If Coca-Cola lost about half of its market share, shareholders would force the CEO out. Executive heads would roll, advertising agencies would be fired. The corporation would do just about anything that would restore market share.
Not so the SBC. We just keep rolling along. Market share down? Let's wring our hands, wail loudly, and lament that fact but then why don't we just create a new metric, Great Commission Giving, that acknowledges that churches are eschewing the CP for direct funding? If we do that we can have a number that might actually increase.
Can you see the future Baptist Press headline? "Cooperative Program funding down but Great Commission Giving is up!"
The SBC and the states have a dozens of intelligent, skilled, resourceful, committed, and knowledgable employees whose responsibility includes the promotion of the CP. The SBC has had numerous high profile, blue ribbon commissions and task forces who were charged with studying the Cooperative Program, its promotion, and its allocation formula. The stewardship brain trust meets, studies, laments, decides, and acts...and the percentages continue to decline.
So I ask: Is there an inherent problem, a flaw, in the Cooperative Program that contributes to its sad march downward?
I think that there is such a flaw and it is the most obvious and self-evident characteristic of our grand giving scheme:
It is virtually impossible to significantly change the formulas for distributing Cooperative Program receipts from the churches.
I offer as evidence the following:
1. In the past half-century the percent of Cooperative Program monies that state conventions have kept has moved within the extremely narrow range of between 61 and 67 percent. When all Southern Baptists were happy and harmonious, states kept around two-thirds. When Baptist were feuding and fussing, states kept around two-thirds. When times were good states kept around two-thirds. In times of recession, states kept around two-thirds.
Some state conventions are declaring a move to a 50/50 split. Good, but let's be honest here. First, 50/50 doesn't mean they keep only half. Second, we've heard this before and there are a thousand caveats and loopholes in that commitment. States may move to three-fifths but I'm not optimistic about seeing them make it to 50/50. There is simply too much self interest.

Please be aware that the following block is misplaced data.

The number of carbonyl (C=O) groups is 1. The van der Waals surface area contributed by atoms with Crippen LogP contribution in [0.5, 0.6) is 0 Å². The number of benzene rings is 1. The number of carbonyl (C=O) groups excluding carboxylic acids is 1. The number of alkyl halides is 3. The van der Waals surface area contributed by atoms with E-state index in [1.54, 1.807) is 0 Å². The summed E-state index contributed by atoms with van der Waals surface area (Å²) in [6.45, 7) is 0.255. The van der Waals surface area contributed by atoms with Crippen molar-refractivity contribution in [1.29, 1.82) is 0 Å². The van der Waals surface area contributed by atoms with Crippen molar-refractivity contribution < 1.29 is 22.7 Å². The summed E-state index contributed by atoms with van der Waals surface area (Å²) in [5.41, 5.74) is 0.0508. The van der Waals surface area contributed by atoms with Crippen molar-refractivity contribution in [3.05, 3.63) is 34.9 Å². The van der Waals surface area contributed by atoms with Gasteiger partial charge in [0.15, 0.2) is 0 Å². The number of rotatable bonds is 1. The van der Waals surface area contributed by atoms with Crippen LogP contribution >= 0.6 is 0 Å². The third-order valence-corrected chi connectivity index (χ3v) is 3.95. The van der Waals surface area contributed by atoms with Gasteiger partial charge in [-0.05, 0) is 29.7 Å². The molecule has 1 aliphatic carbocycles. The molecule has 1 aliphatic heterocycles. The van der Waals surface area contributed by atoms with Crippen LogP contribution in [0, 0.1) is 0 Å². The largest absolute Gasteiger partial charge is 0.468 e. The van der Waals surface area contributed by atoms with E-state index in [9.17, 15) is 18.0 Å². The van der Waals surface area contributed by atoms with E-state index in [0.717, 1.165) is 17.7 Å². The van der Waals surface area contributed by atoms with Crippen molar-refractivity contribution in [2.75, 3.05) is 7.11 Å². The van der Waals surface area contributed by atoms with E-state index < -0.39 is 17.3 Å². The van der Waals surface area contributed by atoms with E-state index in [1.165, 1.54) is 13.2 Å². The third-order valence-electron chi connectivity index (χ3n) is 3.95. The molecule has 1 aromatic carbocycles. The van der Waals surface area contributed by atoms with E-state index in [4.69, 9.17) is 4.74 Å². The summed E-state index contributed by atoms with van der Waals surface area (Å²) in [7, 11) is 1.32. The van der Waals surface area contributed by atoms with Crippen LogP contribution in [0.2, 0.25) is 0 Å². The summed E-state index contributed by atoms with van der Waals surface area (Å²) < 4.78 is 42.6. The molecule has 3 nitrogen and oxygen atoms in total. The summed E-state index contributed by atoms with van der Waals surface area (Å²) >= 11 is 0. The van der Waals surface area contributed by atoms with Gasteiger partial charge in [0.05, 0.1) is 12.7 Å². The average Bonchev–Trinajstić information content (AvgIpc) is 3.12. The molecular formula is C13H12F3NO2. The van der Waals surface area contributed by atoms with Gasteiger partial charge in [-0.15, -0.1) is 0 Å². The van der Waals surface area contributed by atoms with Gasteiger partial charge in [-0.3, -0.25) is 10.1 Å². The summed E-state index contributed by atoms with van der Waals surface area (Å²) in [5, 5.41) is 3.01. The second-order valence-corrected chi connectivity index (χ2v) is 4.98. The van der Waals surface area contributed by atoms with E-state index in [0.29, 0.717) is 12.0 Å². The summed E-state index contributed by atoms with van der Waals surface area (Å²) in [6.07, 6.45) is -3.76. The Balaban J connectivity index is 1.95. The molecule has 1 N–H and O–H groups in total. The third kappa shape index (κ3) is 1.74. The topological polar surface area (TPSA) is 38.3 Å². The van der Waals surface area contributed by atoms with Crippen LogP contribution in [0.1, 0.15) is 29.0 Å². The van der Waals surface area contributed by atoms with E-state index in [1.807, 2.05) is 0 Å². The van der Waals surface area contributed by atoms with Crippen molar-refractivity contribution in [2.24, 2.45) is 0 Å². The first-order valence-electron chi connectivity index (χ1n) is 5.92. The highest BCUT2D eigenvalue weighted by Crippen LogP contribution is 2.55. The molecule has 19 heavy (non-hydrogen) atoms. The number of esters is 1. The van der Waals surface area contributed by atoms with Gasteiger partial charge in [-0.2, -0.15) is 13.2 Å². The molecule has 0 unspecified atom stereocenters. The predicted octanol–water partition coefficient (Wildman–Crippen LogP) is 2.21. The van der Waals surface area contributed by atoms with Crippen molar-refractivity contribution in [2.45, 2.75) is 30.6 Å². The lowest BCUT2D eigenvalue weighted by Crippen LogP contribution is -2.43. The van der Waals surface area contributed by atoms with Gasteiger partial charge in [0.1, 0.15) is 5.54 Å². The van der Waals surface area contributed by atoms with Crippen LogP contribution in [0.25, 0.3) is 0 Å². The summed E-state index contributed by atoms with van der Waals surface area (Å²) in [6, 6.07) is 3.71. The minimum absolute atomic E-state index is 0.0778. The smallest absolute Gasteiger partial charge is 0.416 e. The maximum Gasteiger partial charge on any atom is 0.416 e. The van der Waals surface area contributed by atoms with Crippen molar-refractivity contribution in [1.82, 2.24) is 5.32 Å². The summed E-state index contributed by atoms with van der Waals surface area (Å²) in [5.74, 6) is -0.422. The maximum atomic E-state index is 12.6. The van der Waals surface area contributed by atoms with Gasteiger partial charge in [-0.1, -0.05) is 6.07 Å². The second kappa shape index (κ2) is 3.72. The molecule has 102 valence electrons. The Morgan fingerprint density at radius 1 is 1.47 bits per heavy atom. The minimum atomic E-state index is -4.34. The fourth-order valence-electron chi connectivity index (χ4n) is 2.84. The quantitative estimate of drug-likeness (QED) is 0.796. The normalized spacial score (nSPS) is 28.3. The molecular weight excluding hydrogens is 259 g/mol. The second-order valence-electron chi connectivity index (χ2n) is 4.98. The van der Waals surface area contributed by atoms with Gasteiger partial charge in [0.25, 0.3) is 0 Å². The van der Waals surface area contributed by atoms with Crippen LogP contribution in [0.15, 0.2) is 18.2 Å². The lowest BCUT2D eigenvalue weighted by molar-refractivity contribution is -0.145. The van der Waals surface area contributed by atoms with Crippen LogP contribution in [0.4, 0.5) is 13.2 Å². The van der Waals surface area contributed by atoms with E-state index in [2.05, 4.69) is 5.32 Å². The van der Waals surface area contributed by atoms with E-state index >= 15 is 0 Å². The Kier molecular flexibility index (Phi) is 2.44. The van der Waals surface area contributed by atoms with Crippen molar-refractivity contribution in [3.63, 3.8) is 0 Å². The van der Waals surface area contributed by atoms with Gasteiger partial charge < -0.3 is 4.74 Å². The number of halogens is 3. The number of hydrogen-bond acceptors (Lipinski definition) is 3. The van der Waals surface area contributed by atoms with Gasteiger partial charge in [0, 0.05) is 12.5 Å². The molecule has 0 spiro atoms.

2. The SBC Allocation Budget is virtually unassailable: The International Mission Board will get about half; the North American Mission Board will get a little under a fourth; and the seminaries will get a little over one-fifth. That's the way it is. That's the way it has been. That's the way it is going to be, forevermore.
We recently went through the most significant upheaval since the Conservative Resurgence and wrested a magnificent additional...zero point two percent...for the IMB.
The billions of lost people outside North America notwithstanding, does any sentient Southern Baptist think that NAMB will get less than 22%?
The most visible SBC leaders are seminary presidents (Patterson, Akin, Mohler). Does anyone think that the six seminaries will bear any percentage cuts? Does anyone think we will close a seminary? Merge two or three of them? Even if we did, good Southern Baptist money says that the presidents and trustees will still want the same percentages.
And when heaven and earth fade away, the Executive Committee of the Southern Baptist Convention will release the next year's CP Allocation Budget. It will look essentially like the previous year.
The inherent flaw in the Cooperative Program makes it simple: Southern Baptists options are limited to tweaking the CP allocation formula and trying to increase the entire CP pie. So, we tweak and hope.
But here's a tip for those tweaking and hoping: Churches have power. They get to choose. They are choosing to give less to the CP.